Super Tuesday Not a Super Investment Guide
Should you invest based on the leading candidates' views?
This column appears on the day of the first quasi-national presidential primary. So, you may have politics on your mind. We know you have investing on your mind--otherwise you wouldn't be reading this. Should you combine those interests?
It's tempting to do so. And it may become more tempting as the months roll by. Few things in politics are certain, but it's very likely that between now and November you'll see a continuous series of articles, columns, and TV bits advising which investments will benefit--or suffer--the most should Candidate X or Candidate Y win the White House.
Think twice before acting on the suggestions.
Not a Clear-Cut Path to Gains
First of all, remember the nature of the presidency. Most obviously, although media outlets focus enormous attention on the president, this concentration overstates one individual's influence. Even if a candidate holds a specific position dear and pledges to push through legislation to further that goal, the story doesn't end there. Congress has to pass the legislation, and that can be a struggle.
Moreover, it isn't certain that an issue will even reach that stage. After all, on the seemingly endless campaign trail, candidates of every stripe make many different statements to many different audiences. It's tough to know which positions the candidates truly feel most strongly about, or which ones they'll feel have the best chance of passage. Even if they're sincere about all their statements, there's no way that a candidate can put maximum effort into translating each position into action once in office. Some will fall by the wayside. Some were never held too strongly in the first place. Some might be pushed but get nowhere.
It's a Complex World Out There
Even if we knew which changes will go into effect, the effects on specific types of investments isn't as obvious as it might seem. Many factors outside the control of the president, or of Congress, affect the fortunes of individual companies and entire sectors. An internal financial scandal, failed product launch, or unwise acquisition can sink a company's stock price regardless of whether a piece of legislation supposedly helpful to that company's industry has passed into law.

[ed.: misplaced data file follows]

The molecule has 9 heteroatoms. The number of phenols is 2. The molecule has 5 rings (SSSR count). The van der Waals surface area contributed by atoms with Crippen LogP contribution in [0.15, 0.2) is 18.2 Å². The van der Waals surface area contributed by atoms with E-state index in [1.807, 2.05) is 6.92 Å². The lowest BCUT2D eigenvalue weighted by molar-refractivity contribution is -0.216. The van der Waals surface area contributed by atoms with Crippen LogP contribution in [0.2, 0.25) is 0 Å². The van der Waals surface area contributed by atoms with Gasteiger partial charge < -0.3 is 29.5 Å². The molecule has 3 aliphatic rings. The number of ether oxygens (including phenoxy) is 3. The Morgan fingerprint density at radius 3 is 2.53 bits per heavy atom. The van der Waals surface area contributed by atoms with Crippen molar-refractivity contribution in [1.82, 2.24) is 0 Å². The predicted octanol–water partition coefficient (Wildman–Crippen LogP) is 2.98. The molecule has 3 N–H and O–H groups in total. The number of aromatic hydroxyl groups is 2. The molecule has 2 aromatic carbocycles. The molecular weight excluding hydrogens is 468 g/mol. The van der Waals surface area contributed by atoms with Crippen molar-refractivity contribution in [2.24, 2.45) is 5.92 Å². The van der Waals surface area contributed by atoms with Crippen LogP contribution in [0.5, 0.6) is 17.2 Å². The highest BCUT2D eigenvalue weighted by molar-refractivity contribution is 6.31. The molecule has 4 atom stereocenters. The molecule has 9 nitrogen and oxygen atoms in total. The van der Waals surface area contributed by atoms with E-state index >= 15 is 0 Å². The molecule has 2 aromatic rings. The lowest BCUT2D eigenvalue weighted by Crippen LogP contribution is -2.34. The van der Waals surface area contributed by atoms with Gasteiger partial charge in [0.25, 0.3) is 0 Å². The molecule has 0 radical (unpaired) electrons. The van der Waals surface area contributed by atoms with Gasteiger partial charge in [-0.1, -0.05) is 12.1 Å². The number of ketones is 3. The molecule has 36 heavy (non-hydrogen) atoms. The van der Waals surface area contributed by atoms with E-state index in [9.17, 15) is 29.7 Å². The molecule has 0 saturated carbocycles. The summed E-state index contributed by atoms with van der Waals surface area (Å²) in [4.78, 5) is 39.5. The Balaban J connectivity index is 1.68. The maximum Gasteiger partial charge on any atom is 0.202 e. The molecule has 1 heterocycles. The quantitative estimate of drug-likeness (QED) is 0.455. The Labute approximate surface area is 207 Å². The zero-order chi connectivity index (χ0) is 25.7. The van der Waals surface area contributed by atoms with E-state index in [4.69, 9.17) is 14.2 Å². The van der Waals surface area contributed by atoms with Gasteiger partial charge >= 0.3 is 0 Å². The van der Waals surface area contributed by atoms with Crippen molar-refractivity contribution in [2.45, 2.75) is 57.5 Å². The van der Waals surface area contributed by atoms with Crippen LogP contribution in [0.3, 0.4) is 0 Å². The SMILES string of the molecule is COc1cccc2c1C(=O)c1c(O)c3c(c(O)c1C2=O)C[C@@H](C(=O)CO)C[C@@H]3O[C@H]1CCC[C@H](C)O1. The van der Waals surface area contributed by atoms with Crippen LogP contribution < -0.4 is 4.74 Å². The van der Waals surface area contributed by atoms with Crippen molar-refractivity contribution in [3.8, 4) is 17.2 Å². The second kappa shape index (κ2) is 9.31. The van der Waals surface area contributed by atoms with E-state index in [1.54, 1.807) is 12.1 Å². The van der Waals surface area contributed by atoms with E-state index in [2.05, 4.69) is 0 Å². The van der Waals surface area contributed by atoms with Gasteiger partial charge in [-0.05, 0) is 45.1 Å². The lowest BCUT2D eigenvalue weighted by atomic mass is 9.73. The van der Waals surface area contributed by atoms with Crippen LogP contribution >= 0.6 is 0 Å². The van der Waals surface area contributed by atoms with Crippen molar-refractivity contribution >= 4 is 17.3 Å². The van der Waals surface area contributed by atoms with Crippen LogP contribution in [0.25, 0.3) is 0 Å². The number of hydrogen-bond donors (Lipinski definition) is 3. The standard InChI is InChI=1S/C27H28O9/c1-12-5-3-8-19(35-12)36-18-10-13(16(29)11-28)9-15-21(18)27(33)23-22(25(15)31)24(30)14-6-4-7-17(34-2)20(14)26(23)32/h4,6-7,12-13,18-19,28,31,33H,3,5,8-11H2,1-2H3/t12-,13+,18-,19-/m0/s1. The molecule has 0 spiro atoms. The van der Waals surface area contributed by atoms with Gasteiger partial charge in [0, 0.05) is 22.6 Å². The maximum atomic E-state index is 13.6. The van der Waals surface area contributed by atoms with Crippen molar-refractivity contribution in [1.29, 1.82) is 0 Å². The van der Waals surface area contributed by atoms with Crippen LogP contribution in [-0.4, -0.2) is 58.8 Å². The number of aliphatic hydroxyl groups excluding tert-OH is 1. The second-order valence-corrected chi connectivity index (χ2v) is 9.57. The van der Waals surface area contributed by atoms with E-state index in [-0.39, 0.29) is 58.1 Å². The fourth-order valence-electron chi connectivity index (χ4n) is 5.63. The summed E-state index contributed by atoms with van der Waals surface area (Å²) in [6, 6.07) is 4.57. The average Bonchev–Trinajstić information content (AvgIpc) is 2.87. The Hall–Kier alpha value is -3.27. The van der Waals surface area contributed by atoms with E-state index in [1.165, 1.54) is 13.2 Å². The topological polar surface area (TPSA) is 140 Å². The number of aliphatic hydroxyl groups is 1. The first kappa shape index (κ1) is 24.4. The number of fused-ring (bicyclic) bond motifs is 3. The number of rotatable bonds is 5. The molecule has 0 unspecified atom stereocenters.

The uncertainty extends beyond individual stocks. Entire sectors can find themselves at the mercy of commodities prices, currency swings, and the ever-unpredictable whims of consumers. Unexpected foreign shocks--military, political, or financial--can hit the whole market hard. Certainly some presidential decisions, especially those that don't require congressional approval, can have an influence on the U.S. economy or the stock and bond markets. But that influence is limited. Global economic conditions, meanwhile, are beyond the president's control.
Two Examples Show the Dangers
The past offers examples of how tenuous the connection between a candidate's ostensible positions and subsequent investment results can be. In 1992, a feeling arose that should Bill Clinton win the White House, environmental stocks would benefit--mainly because Al Gore, even then known for his pro-environment views, would become vice president. Clinton and Gore did win, and a slew of "environmental" mutual funds came out.
Bad idea. As it turned out, sweeping pro-environment legislation wasn't the first thing pushed by the new administration. Or the second or third. Some environment-related actions eventually did emerge, but it still wasn't clear exactly what impact they would have on various companies. Most critical, though, was the vagueness of the investment concept. After all, what should an "environmental" fund actually invest in? Not an easy question to answer in the early 1990s. The funds made up their own solutions and ended up combining "green" firms that focused on alternative energy with cleanup companies such as Waste Management, plus a hodgepodge of various other stocks added in to fill out the portfolio. Not surprisingly, the funds proved disappointing, and most were merged away or liquidated.
A more recent example shows the perils of taking such plays overseas, even when the bet seems obvious. The 2007 presidential election in France pitted a Socialist candidate, with positions that many in the financial world feared could be detrimental to economic growth, against a candidate considered much more business-friendly. The business-friendly candidate, Nicholas Sarkozy, won. He took office in mid-May. Time to invest?
As it turned out, no. From June 1, 2007, through the end of January 2008, iShares MSCI France Index (EWQ) suffered a loss of roughly 12%. It lagged iShares MSCI Germany Index (EWG) by a whopping 8 percentage points. Even if you take May 1 as the start date--meaning an investor got in nearly a week before the election--the France fund suffered a double-digit loss and lagged its Germany counterpart by 10 percentage points.
It's possible a "Sarkozy play" will prove to have been a wise bet over the long run. But the short-term result provides an example of how an apparently logical political play can easily backfire.
Failure isn't guaranteed, of course. There's no ironclad reason that "McCain plays" and the like wouldn't work out well. But is it really worth taking the plunge in such murky waters? It seems more beneficial, and frankly less difficult, to instead simply choose topnotch funds with reasonable costs run by excellent managers or to go with appropriate index-fund choices--and leave your political decisions to the dinner table and the voting booth.
Gregg Wolper does not own (actual or beneficial) shares in any of the securities mentioned above. Find out about Morningstar’s editorial policies.